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    abstract = "As silicene is not chemically inert, the study and exploitation of its electronic properties outside of ultrahigh vacuum environments require the use of insulating capping layers. In order to understand if aluminum oxide might be a suitable encapsulation material, we used high-resolution synchrotron photoelectron spectroscopy to study the interactions of Al atoms and O2 molecules, as well as the combination of both, with epitaxial silicene on thin ZrB2(0001) films grown on Si(111). The deposition of Al atoms onto silicene, up to the coverage of about 0.4 Al per Si atoms, has little effect on the chemical state of the Si atoms. The silicene-terminated surface is also hardly affected by exposure to O2 gas, up to a dose of 4500 L. In contrast, when Al-covered silicene is exposed to the same dose, a large fraction of the Si atoms becomes oxidized. This is attributed to dissociative chemisorption of O2 molecules by Al atoms at the surface, producing reactive atomic oxygen species that cause the oxidation. It is concluded that aluminum oxide overlayers prepared in this fashion are not suitable for encapsulation since they do not prevent but actually enhance the degradation of silicene.",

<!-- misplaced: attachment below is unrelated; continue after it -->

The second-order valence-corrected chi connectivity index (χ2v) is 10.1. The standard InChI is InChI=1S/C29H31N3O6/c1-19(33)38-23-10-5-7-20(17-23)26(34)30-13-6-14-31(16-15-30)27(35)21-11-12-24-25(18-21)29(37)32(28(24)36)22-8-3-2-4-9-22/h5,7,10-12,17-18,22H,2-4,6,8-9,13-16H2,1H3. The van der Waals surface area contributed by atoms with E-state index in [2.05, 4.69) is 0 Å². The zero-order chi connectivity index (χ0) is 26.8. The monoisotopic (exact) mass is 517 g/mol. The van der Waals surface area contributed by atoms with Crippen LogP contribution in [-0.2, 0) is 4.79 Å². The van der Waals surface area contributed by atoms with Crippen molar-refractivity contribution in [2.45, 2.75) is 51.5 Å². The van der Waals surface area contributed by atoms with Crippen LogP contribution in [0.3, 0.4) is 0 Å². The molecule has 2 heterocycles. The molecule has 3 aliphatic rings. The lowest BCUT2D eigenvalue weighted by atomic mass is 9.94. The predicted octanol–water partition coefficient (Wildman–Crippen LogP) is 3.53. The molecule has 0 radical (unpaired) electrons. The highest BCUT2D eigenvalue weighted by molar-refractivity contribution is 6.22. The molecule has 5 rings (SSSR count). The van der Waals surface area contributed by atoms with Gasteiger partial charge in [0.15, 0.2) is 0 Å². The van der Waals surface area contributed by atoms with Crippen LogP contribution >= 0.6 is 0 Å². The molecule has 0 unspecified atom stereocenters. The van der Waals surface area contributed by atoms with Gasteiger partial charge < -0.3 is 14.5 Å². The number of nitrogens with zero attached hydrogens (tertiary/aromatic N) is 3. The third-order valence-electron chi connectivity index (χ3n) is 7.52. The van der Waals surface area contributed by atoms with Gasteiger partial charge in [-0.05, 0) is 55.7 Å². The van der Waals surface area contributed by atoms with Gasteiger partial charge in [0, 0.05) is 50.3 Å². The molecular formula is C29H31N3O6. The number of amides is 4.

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    Interaction of epitaxial silicene with overlayers formed by exposure to Al atoms and O2 molecules. / Friedlein, R.; Van Hao, B.; Wiggers, Frank Bert; Yamada-Takamura, Y.; Kovalgin, Alexeij Y.; de Jong, Machiel Pieter.

    In: Journal of chemical physics, Vol. 140, 204705, 27.05.2014, p. 204705:1-204705:4.

    Research output: Contribution to journalArticleAcademicpeer-review

    TY - JOUR

    T1 - Interaction of epitaxial silicene with overlayers formed by exposure to Al atoms and O2 molecules

    AU - Friedlein, R.

    AU - Van Hao, B.

    AU - Wiggers, Frank Bert

    AU - Yamada-Takamura, Y.

    AU - Kovalgin, Alexeij Y.

    AU - de Jong, Machiel Pieter

    N1 - eemcs-eprint-24781

    PY - 2014/5/27

    Y1 - 2014/5/27